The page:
Business Technology Strategy Template

Nigel Fenwick

Here’s a riddle: What is it that almost every organization believes it needs, many organizations have, and few organizations use? The answer is an IT strategy.

CEOs and CFOs task new CIOs and old CIOs alike with developing an IT strategy. But despite the millions of dollars, pounds, euros, and yen spent on creating IT strategy every year, few of these strategies will be put to effective use. The IT strategy is the foundation upon which CIOs communicate the value of IT across the enterprise. Despite this, or perhaps because of this, only 18% of organizations have IT teams that communicate the value of IT effectively.

And one of the most common questions I receive from clients since publishing the Business Technology Strategic Planning Playbook is "do you have a plan template we can use?" At last I can answer, "yes - here it is!"
 
What differentiates a good business technology strategy?
 
Read more

Cyber Breach Crisis For Mobile Operator Vodafone Has Implications For The Broader Telco Industry

Dan Bieler

by Dan Bieler and Ed Ferrara

Mobile Operator Vodafone Is In The Midst Of A Security Breach Crisis

Read more

Personal Communication Services and Social Collaboration Are Entering The Workplace

Dan Bieler

By Dan Bieler and Enza Iannopollo

Personal communications services, which we define as communication and collaboration services that merge private, social and business communication in one personal view, are becoming part of the work environment. Services like Skype or Google Apps allow users to speak and send messages across multiple communications services to communicate and collaborate just as they would as consumers within a corporate context. Empowered employees expect to use these collaboration channels not just for personal use but also for work.

Although Skype has been around for more than decade, the market for personal communications services in a business context is still very much evolving. The personal communication experience is complex and challenging, as individuals wrestle with multiple communications services to manage an increasingly diverse set of communication and collaboration technologies.

Read more

5 Steps to transform IT from order-taker to business partner

Nigel Fenwick

Let's face it, IT often suffers from a bad reputation. And in many cases it's well deserved. Over the years many IT leaders attempted to change IT's reputation by empowering other departments to dictate what IT should be doing — and in the process they became order-takers. And the portfolio of projects from well-meaning business leaders mushroomed. To cope with the overwhelming demand, IT established rigorous process around governance, forming committees with the power to determine what IT works on. And almost inevitably, many of these committees are bogged down by politics — meaning IT is not always working on the right things — and at the same time slowing down the whole pace of change. No wonder then that many people across the business spectrum view their own IT group as a slow, unresponsive impediment to getting things done.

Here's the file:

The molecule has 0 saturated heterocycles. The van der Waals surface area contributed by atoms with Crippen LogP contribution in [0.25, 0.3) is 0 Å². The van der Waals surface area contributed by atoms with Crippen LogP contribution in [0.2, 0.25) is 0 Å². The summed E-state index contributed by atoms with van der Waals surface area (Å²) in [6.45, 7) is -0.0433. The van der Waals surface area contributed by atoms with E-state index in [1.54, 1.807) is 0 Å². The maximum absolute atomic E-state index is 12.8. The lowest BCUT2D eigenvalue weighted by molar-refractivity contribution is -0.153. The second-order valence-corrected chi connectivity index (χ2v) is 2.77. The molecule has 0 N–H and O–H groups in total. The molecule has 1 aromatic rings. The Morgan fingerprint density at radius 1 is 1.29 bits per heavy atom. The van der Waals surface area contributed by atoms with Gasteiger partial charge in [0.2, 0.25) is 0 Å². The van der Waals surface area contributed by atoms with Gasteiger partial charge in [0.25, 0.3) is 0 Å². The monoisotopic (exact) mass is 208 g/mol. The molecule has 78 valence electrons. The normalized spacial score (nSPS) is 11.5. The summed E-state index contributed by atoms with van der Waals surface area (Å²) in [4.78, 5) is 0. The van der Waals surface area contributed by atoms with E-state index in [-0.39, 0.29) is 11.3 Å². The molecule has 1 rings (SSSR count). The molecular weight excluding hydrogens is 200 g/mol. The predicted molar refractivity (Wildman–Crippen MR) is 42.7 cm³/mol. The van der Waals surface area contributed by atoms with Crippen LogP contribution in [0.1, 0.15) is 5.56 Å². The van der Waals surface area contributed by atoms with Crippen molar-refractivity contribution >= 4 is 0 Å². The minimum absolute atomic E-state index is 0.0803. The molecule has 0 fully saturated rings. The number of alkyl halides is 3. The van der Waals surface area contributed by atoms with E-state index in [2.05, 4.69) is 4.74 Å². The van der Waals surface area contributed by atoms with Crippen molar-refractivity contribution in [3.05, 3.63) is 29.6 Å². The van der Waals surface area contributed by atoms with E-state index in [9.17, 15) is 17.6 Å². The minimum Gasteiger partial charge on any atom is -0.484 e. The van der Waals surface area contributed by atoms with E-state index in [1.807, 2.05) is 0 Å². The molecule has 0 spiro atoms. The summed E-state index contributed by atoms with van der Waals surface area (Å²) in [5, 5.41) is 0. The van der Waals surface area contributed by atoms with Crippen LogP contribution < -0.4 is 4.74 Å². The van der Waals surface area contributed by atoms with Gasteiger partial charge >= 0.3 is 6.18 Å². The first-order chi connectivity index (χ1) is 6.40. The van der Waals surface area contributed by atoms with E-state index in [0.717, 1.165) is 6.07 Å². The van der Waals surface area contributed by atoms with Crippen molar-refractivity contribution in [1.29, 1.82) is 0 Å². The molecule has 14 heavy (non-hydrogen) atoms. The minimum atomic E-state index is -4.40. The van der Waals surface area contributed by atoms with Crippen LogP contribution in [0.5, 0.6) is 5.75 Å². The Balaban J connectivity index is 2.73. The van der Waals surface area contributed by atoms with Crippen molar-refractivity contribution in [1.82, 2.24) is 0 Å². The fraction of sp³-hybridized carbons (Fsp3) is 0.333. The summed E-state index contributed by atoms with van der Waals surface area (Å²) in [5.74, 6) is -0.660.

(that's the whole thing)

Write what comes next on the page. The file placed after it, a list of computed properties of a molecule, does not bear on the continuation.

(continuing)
But CIOs the world over are actively engaged with their leadership teams in changing IT's reputation. The goal for these CIOs is to shift IT from order-taker to business-partner, helping shape future business strategy and using technology to increase the value their organization brings to the end customers of the business.
 
This transition is not easy. Nor is it guaranteed to work. Sometimes an IT organization's employees are simply unwilling or unable to embrace the change. Sometimes the reputation of IT is so sullied that nothing short of a cold-reboot will work (organizations going down this route will start by outsourcing all of IT, then they gradually hire back key skills needed to derive more effective business outcomes).
 
Read more

Presenting the 2013 Forrester Wave on Webconferencing

Philipp Karcher

Webconferencing is an important, multipurpose technology used by a quarter of information workers, half of which use it for work every day. It is a mature technology, with several vendors' products making it into the Leaders category of our evaluation. The Forrester Wave report updates our previous evaluation of the market and includes 11 products:

Adobe Connect, AT&T Connect, Cisco WebEx, Citrix GoToMeeting, FuzeBox FuzeMeeting, IBM Sametime*, IBM SmartCloud Meetings, InterCall Unified Meeting, Microsoft Lync, PGi GlobalMeet, and Saba Meeting.

Read more

Deutsche Telekom ought to play a more central role as energy sector ecosystems manager

Dan Bieler

By Dan Bieler and Holger Kisker

At its annual Energy Analyst And Sourcing Advisor Event in Berlin, Deutsche Telekom/T-Systems re-emphasized its commitment to service the energy sector with a dedicated offering. Over the last three years, Deutsche Telekom has spent significant resources in building up expertise to become a platform and service provider for the utility sector. Our main observations during the event were that Deutsche Telekom:

Read more

iOS7 on iPhone 5s Amps Up Apple's Focus On The Business Mobile Ecosystem

Ted Schadler
Apple's announcement yesterday of a new high-end iPhone running its new iOS7 operating system got lots of attention for improvements in things that consumers care about: fashion, entertainment, photography, device protection, and health, for example. My colleague Charles Golvin went deeper to analyze what these improvements mean to Apple's prospects as a premium phone maker.